For each 1°F of global warming, Earth’s atmosphere becomes four percent more saturated with water. This makes more moisture available to condense and fall down as precipitation. As a result, extreme floods are more likely to happen now than they were in the past. According to NOAA, 29 flood disasters that cost more than $1 billion each have happened since 1980. In Iowa alone, floods have caused more than $18 billion in damages in the last thirty years. That puts us in fourth place nationwide for the number of floods experienced since 1988.

The northeastern United States has seen a 55 percent increase in heavy precipitation events from 1958 through 2016, the sharpest increase in the nation, according to the report. The midwest follows close behind, with a 42 percent increase in heavy precipitation events.

Users can determine whether incidents of heavy rainfall have increased in Dubuque, Mason City, Ottumwa, Sioux City, and Waterloo by using Climate Central’s interactive map.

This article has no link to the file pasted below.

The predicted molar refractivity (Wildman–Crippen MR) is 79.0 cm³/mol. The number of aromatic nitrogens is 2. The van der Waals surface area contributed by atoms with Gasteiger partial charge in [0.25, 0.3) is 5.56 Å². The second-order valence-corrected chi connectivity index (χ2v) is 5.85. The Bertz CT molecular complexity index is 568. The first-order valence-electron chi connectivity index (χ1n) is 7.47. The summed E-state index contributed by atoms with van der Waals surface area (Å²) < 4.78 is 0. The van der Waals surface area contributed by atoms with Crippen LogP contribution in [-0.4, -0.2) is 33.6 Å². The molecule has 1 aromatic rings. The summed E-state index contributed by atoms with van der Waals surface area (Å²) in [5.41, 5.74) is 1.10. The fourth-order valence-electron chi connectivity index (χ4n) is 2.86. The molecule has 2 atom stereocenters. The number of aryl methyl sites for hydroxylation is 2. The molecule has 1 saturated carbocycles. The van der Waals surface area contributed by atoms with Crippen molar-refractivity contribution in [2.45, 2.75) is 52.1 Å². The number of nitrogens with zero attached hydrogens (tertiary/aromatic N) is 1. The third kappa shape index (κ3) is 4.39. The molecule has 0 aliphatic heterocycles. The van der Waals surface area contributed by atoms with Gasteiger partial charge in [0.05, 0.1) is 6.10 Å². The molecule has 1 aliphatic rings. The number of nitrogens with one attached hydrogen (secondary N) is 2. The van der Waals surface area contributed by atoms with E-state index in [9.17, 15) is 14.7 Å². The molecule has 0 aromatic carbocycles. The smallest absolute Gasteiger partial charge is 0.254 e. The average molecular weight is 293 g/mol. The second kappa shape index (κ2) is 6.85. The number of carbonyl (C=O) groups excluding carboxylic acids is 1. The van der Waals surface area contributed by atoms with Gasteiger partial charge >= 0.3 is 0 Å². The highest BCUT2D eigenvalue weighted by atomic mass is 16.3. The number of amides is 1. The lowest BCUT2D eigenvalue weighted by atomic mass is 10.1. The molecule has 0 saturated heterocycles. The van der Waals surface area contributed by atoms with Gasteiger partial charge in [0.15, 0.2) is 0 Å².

Iowa Flood Information System predicts economic damages of flooding


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The Mississippi River in Dubuque is one of many in the state that is threatening to flood this spring. (Lesley G/flickr)

Jenna Ladd | May 10, 2018

Flooding has cost Iowa communities more than $18 billion in the last thirty years, and as the Mississippi and Cedar Rivers continue to swell this spring, Iowans may wonder how much they can expect to pay out on flood disasters in the future.